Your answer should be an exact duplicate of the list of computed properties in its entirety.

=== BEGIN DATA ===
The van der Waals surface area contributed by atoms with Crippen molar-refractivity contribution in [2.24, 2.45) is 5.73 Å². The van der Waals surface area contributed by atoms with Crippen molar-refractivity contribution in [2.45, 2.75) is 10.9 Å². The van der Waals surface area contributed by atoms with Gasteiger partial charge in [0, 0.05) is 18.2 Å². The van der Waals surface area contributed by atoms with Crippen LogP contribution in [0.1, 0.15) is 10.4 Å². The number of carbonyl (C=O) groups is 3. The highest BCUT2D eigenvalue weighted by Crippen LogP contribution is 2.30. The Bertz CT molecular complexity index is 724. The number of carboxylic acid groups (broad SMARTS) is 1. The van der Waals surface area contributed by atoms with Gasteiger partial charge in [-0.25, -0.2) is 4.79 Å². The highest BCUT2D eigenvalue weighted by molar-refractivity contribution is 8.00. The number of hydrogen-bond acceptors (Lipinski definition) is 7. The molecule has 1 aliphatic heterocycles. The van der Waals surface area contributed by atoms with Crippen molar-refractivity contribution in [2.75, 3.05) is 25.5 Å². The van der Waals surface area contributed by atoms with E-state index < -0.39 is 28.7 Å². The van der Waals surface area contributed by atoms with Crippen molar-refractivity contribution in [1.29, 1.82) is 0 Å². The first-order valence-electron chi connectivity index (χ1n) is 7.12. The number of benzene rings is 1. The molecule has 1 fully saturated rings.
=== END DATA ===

The van der Waals surface area contributed by atoms with Crippen molar-refractivity contribution in [2.24, 2.45) is 5.73 Å². The van der Waals surface area contributed by atoms with Crippen molar-refractivity contribution in [2.45, 2.75) is 10.9 Å². The van der Waals surface area contributed by atoms with Gasteiger partial charge in [0, 0.05) is 18.2 Å². The van der Waals surface area contributed by atoms with Crippen LogP contribution in [0.1, 0.15) is 10.4 Å². The number of carbonyl (C=O) groups is 3. The highest BCUT2D eigenvalue weighted by Crippen LogP contribution is 2.30. The Bertz CT molecular complexity index is 724. The number of carboxylic acid groups (broad SMARTS) is 1. The van der Waals surface area contributed by atoms with Gasteiger partial charge in [-0.25, -0.2) is 4.79 Å². The highest BCUT2D eigenvalue weighted by molar-refractivity contribution is 8.00. The number of hydrogen-bond acceptors (Lipinski definition) is 7. The molecule has 1 aliphatic heterocycles. The van der Waals surface area contributed by atoms with Crippen molar-refractivity contribution in [2.75, 3.05) is 25.5 Å². The van der Waals surface area contributed by atoms with E-state index < -0.39 is 28.7 Å². The van der Waals surface area contributed by atoms with Crippen molar-refractivity contribution in [1.29, 1.82) is 0 Å². The first-order valence-electron chi connectivity index (χ1n) is 7.12. The number of benzene rings is 1. The molecule has 1 fully saturated rings.